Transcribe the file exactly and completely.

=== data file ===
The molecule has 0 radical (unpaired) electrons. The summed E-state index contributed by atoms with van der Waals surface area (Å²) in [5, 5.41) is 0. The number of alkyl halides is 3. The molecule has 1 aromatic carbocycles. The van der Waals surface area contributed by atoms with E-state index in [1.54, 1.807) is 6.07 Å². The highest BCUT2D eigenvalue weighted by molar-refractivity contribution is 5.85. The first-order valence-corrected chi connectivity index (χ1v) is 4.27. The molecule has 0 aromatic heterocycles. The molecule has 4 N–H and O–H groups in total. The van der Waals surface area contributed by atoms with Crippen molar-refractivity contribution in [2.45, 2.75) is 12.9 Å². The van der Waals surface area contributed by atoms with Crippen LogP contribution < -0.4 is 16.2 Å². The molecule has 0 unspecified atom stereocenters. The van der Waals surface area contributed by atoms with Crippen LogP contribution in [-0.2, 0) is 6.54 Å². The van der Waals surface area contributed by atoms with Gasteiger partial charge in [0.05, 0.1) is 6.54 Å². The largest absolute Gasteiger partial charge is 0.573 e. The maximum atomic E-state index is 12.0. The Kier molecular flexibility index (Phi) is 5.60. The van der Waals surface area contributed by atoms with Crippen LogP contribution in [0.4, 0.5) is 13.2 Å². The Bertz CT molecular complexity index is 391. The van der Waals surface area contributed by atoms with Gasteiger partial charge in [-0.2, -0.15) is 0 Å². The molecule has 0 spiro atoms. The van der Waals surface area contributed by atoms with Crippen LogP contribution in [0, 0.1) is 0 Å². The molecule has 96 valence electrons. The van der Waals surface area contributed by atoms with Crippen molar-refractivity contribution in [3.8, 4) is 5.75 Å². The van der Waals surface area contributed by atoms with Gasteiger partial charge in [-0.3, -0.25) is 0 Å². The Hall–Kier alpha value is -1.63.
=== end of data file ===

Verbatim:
The molecule has 0 radical (unpaired) electrons. The summed E-state index contributed by atoms with van der Waals surface area (Å²) in [5, 5.41) is 0. The number of alkyl halides is 3. The molecule has 1 aromatic carbocycles. The van der Waals surface area contributed by atoms with E-state index in [1.54, 1.807) is 6.07 Å². The highest BCUT2D eigenvalue weighted by molar-refractivity contribution is 5.85. The first-order valence-corrected chi connectivity index (χ1v) is 4.27. The molecule has 0 aromatic heterocycles. The molecule has 4 N–H and O–H groups in total. The van der Waals surface area contributed by atoms with Crippen molar-refractivity contribution in [2.45, 2.75) is 12.9 Å². The van der Waals surface area contributed by atoms with Crippen LogP contribution < -0.4 is 16.2 Å². The molecule has 0 unspecified atom stereocenters. The van der Waals surface area contributed by atoms with Crippen LogP contribution in [-0.2, 0) is 6.54 Å². The van der Waals surface area contributed by atoms with Gasteiger partial charge in [0.05, 0.1) is 6.54 Å². The largest absolute Gasteiger partial charge is 0.573 e. The maximum atomic E-state index is 12.0. The Kier molecular flexibility index (Phi) is 5.60. The van der Waals surface area contributed by atoms with Crippen LogP contribution in [0.4, 0.5) is 13.2 Å². The Bertz CT molecular complexity index is 391. The van der Waals surface area contributed by atoms with Gasteiger partial charge in [-0.2, -0.15) is 0 Å². The molecule has 0 spiro atoms. The van der Waals surface area contributed by atoms with Crippen LogP contribution in [0, 0.1) is 0 Å². The molecule has 96 valence electrons. The van der Waals surface area contributed by atoms with Crippen molar-refractivity contribution in [3.8, 4) is 5.75 Å². The van der Waals surface area contributed by atoms with Gasteiger partial charge in [-0.3, -0.25) is 0 Å². The Hall–Kier alpha value is -1.63.